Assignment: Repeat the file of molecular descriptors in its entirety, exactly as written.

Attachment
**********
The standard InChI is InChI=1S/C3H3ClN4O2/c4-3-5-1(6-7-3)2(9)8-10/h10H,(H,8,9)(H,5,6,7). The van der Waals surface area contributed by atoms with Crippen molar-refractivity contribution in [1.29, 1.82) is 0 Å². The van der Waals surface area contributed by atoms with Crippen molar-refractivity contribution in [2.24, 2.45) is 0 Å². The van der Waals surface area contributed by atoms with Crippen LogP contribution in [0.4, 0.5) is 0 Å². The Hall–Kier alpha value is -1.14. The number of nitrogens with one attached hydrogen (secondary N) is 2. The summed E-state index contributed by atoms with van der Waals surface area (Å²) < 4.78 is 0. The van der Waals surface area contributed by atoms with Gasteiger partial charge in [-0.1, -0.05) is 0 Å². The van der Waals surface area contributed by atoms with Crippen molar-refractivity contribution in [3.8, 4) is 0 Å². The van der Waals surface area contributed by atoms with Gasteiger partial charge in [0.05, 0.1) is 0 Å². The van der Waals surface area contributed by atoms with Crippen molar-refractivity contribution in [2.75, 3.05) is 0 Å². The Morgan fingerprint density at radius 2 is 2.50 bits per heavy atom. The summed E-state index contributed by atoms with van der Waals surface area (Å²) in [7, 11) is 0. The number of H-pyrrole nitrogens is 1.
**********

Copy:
The standard InChI is InChI=1S/C3H3ClN4O2/c4-3-5-1(6-7-3)2(9)8-10/h10H,(H,8,9)(H,5,6,7). The van der Waals surface area contributed by atoms with Crippen molar-refractivity contribution in [1.29, 1.82) is 0 Å². The van der Waals surface area contributed by atoms with Crippen molar-refractivity contribution in [2.24, 2.45) is 0 Å². The van der Waals surface area contributed by atoms with Crippen LogP contribution in [0.4, 0.5) is 0 Å². The Hall–Kier alpha value is -1.14. The number of nitrogens with one attached hydrogen (secondary N) is 2. The summed E-state index contributed by atoms with van der Waals surface area (Å²) < 4.78 is 0. The van der Waals surface area contributed by atoms with Gasteiger partial charge in [-0.1, -0.05) is 0 Å². The van der Waals surface area contributed by atoms with Crippen molar-refractivity contribution in [3.8, 4) is 0 Å². The van der Waals surface area contributed by atoms with Gasteiger partial charge in [0.05, 0.1) is 0 Å². The van der Waals surface area contributed by atoms with Crippen molar-refractivity contribution in [2.75, 3.05) is 0 Å². The Morgan fingerprint density at radius 2 is 2.50 bits per heavy atom. The summed E-state index contributed by atoms with van der Waals surface area (Å²) in [7, 11) is 0. The number of H-pyrrole nitrogens is 1.